To admit an alcohol problem exists would threaten the alcoholics' access to their only coping mechanism. The psychological mechanism of deniability is invariably found alongside long term alcohol addiction, in our 16+ years clinic experience.

Making Excuses

An individual who previously may have been (e.g.) very punctual, rarely missing appointments etc, may later change their behaviour. Under the ongoing influence of alcohol, they may become forgetful, miss meetings or family time, and routinely make excuses for their oversights.

Blaming Others

Assigning blame for misdeeds onto others is a common pattern where the drinker attempts to deny wrongdoing that has occurred during periods of intoxication.

As the individual has developed dependence and reliance upon alcohol as a means to cope, defending oneself by blaming others would seem to protect the individual, and reduce the likelihood that alcohol is blamed for the errant behaviour.


Closely connected with emotions of guilt and shame, the alcoholic realises that addiction is not helping them or others, however in the absence of compensating supports, will continue addictiv behaviours, resorting to secrecy to hide the habit, if needed. This could include hiding drinks in specific locations, disappearing to an unknown location for periods of time with no explanation.

Emotional Changes In Personality - Long Term

In the brain, the amygdala regulates emotional states. The amygdala is extremely sensitive to changes in GABA (a neurotransmitter) induced by drinking alcohol[9].

The long term emotional effects of drinking on personality include:


Being mean to others, an increased sense of entitlement, and an inability to empathise with others' needs or feelings. These are all indirect mechanisms that protect the alcoholic's ongoing access to their coping mechanism.


As liver toxicity increases, the likelihood of delusions increases, resulting in emotional symptoms of confusion or displacement.


Alternating with pride (overcompensation).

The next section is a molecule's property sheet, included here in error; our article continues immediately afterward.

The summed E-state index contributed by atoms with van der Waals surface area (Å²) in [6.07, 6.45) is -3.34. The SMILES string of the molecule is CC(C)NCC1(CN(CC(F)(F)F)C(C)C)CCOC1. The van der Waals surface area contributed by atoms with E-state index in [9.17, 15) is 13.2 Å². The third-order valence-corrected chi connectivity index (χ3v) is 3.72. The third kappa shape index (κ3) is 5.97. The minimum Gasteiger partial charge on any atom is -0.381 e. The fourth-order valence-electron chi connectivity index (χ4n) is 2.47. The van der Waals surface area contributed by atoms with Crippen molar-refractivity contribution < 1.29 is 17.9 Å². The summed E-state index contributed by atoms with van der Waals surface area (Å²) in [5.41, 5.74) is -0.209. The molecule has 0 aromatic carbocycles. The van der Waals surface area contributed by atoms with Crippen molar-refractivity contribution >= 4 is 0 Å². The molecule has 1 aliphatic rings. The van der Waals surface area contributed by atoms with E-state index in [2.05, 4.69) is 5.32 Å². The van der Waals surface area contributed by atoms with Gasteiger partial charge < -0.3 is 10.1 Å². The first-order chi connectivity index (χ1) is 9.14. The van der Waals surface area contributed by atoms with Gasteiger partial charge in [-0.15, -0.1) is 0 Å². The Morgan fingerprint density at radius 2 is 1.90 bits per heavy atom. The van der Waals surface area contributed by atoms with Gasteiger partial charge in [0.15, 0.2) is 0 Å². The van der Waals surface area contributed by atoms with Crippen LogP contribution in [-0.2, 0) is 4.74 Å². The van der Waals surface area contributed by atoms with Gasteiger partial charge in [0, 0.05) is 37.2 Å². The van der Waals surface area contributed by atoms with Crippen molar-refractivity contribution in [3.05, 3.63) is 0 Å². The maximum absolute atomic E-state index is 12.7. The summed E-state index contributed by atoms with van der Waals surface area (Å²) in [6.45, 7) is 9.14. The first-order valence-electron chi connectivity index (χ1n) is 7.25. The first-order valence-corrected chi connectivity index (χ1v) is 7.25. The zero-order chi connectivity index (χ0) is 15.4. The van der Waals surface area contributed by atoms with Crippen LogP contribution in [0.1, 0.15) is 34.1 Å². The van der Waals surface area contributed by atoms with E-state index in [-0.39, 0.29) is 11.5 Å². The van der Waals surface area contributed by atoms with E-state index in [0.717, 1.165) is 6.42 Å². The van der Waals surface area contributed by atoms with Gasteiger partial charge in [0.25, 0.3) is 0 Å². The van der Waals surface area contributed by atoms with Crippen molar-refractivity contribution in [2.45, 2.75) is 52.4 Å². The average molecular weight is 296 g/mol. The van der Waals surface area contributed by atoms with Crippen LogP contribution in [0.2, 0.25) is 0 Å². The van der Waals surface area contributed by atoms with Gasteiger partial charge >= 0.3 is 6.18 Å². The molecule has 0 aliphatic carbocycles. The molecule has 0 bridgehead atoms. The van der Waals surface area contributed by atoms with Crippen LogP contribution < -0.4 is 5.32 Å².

As the spiral of addiction and drinking continues, past shortcomings and misdemeanours occur more often. Feelings of responsibility arise in day-to-day thinking more often, and the alcoholic will typically drink even more to avoid these.

Can changes to personality as a result of drinking alcohol, remain present long term or permanently?

Short term changes typically manifest as more extreme reactions than normal, to specific events or circumstances.

In our experience in both our UK clinics, changes to personality which have occurred over the long term will usually subside once the active addiction is addressed, and the individual is in recovery.

This is because the underlying reasons for the adaptations in behaviour have changed - the alcohol that the individual was relying on as a means of coping - no longer has to be protected, therefore the associated behaviours are extinguished, as they no longer serve a purpose.

Long term alcoholism can result in GABA inhibitory receptors being altered[10].

However in the longer term, NMDA receptors in the brain have high plasticity, and may re-adapt to new, lower levels of alcohol present in the system, following withdrawal from alcohol and ongoing abstinence[11].

Reward pathways in the brain regulated by dopamine (a neurotransmitter) increase their activity in short-term consumption, but decrease activity with long term alcoholism[12].

Again, these neuronal pathways self-regulate, and will normally correct their regulation with longer term sobriety.

Will my personality change if I stop drinking?

From our experience working with alcohol clients since 2005, the changes in personality listed above are likely to decrease incrementally over time.

Can drinking alcohol make existing personality issues worse?

Alcohol may interact negatively with pre-existing mental health issues to exacerbate behavioural or personality changes[13].

Those particularly at risk are those with complex mental health diagnoses such as Bipolar disorder, schizophrenia or borderline personality disorder.

In all cases, appropriate advice should be taken from mental health professionals, as to supervised withdrawal from alcohol and appropriate medication for the underlying conditions.

Can personality changes caused by alcoholism be reversed?

In our experience in addiction treatment, most personality changes caused by alcoholism can be reversed following long term abstinence from alcohol, provided the right supports are present.

Supervised treatment extinguishes the need for alcohol as a coping mechanism, therefore the previous behaviours are no longer required to support an addiction which no longer exists.

This of course assumes no co occurring disorders or complex personality disorders are present.

Always seek advice from your qualified medical professional in all cases.

Can drinking alcohol cause more serious mental health disorders to develop?

Since alcohol acts upon many brain pathways, the neurotransmitters regulating emotions and personality traits can be affected, resulting in a increased likelihood of developing emotional issues, however this is not pre-determined. Likelihoods will vary in each individual case.

About the author

Laura Morris

Laura Morris is an experienced clinical practitioner and CQC Registered Manager with over twenty years experience, over ten of which have been as an Independent Nurse Prescriber.

She has held a number of senior leadership roles in the substance use and mental health sector in the NHS, the prison service and in leading social enterprises in the field.

Last Updated: November 8, 2023